He said the organization would try to work with the president-elect, but also noted many areas where ACP's objectives differed from Trump's — and the Congress' — professed policy goals, including a repeal of the Affordable Care Act, a rollback of climate change agreements, and less-restrictive firearms policies.

In a postelection poll conducted by Medscape, 63% of more than 5500 overall respondents and 59% of nearly 1500 physicians were very dissatisfied with Trump's election. Only 26% of all respondents and 27% of physicians who voted said they had selected Trump. Forty-four percent and 42% of all respondents and physicians, respectively, said they strongly oppose repeal of the ACA.

What's So Bad About Trump?

Some physicians say they welcome a Trump administration, which could roll back some regulations and perhaps fix a still-broken healthcare system.

Marc Siegel, MD, an internist and columnist for Fox News, was an active supporter of Trump throughout 2016. In a column written after the election, he said a repeal, even if only a partial one, of the Affordable Care Act could be beneficial. "There will likely be more competition, more choice and more out-of-pocket payments, with less regulation," wrote Dr Siegel.

He said it could also lead to more price transparency as patients moved to high-deductible plans that would make price more of an issue, and that high-risk patients could be moved to a pool that would provide heavily subsidized plans to help them afford their insurance.

Anish Koka, MD, a cardiologist in private practice in Philadelphia, said he was looking forward to a Trump administration, as it might reverse the rush to integration. "Incentives aren't aligned with patient outcomes" in many vertically integrated care models, Dr Koka told Medscape Medical News.

He noted, for instance, that recently discharged patients with heart failure who visit the emergency department are often kept from being admitted to the hospital, in part to reduce readmission rates. "There is growing evidence suggesting that hospitals with the lowest heart failure admit rates also have the highest mortality for heart failure," said Dr Koka.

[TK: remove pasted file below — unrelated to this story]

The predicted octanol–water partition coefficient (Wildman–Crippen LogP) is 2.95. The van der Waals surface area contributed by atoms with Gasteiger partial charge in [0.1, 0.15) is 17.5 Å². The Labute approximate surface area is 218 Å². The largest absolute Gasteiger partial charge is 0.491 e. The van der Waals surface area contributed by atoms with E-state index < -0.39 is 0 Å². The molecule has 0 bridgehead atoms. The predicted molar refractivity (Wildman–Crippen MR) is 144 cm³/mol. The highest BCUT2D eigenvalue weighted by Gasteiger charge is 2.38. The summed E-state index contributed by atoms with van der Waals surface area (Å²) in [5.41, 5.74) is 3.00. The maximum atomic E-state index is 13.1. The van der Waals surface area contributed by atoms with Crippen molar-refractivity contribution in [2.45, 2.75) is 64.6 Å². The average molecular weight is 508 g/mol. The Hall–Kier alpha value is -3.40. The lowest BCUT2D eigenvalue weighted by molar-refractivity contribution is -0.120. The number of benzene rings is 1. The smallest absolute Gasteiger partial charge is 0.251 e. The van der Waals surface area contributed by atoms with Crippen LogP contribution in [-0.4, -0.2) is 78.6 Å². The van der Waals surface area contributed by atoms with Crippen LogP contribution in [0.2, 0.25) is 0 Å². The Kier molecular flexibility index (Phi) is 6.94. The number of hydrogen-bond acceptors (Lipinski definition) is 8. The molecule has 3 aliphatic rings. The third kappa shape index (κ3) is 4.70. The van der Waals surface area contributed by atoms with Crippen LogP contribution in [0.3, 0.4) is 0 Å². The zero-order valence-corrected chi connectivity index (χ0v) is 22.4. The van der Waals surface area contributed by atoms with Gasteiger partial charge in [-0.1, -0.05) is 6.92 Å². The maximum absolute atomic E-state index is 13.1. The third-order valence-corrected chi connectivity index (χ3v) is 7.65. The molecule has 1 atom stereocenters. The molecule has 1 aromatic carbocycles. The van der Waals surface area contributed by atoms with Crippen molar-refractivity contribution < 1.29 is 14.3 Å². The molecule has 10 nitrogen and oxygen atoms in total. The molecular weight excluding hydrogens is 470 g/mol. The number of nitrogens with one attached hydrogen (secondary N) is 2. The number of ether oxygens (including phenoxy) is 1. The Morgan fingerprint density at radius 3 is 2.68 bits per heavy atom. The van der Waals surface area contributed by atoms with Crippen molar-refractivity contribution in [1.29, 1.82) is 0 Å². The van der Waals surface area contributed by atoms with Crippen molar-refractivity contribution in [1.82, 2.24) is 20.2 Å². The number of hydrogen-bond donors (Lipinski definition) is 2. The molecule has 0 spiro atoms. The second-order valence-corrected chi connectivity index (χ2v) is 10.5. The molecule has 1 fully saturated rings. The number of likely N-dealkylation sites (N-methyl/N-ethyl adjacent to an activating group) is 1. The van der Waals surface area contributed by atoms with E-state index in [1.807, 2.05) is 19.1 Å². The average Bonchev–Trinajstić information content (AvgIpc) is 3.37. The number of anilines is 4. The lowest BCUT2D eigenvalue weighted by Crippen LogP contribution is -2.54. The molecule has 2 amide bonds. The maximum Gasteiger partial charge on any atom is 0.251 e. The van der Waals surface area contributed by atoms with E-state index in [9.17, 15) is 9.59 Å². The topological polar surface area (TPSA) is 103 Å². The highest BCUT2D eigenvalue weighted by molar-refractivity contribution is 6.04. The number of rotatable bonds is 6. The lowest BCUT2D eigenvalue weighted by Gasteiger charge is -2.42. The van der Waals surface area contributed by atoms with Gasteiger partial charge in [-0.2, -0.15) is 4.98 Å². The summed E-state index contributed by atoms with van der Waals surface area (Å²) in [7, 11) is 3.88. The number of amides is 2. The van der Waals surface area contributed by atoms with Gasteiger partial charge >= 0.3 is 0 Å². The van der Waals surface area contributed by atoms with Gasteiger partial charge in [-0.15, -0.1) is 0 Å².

The current policies have "prioritized readmissions over mortality," he said, adding that "Mrs. Clinton promised more of the same."

His hope is that Trump and Congress will come up with alternative payment models that are friendlier toward small, independent physicians, which would also benefit patients, he said. He thinks the Center for Medicare & Medicaid Innovation, which has been charged with creating value-based payment models, might be shut down or severely gutted under the Trump Administration.

Dr Koka, an immigrant and a self-professed liberal who always voted Democrat, said he was not happy with many of Trump's pronouncements. "Some of the comments he makes are crude and offensive and unfortunate," he said, adding, "I have trouble reconciling these things."

Even so, he voted for Trump, hopeful for better policies.

Dr Stupple and Dr Koka have disclosed no relevant financial relationships.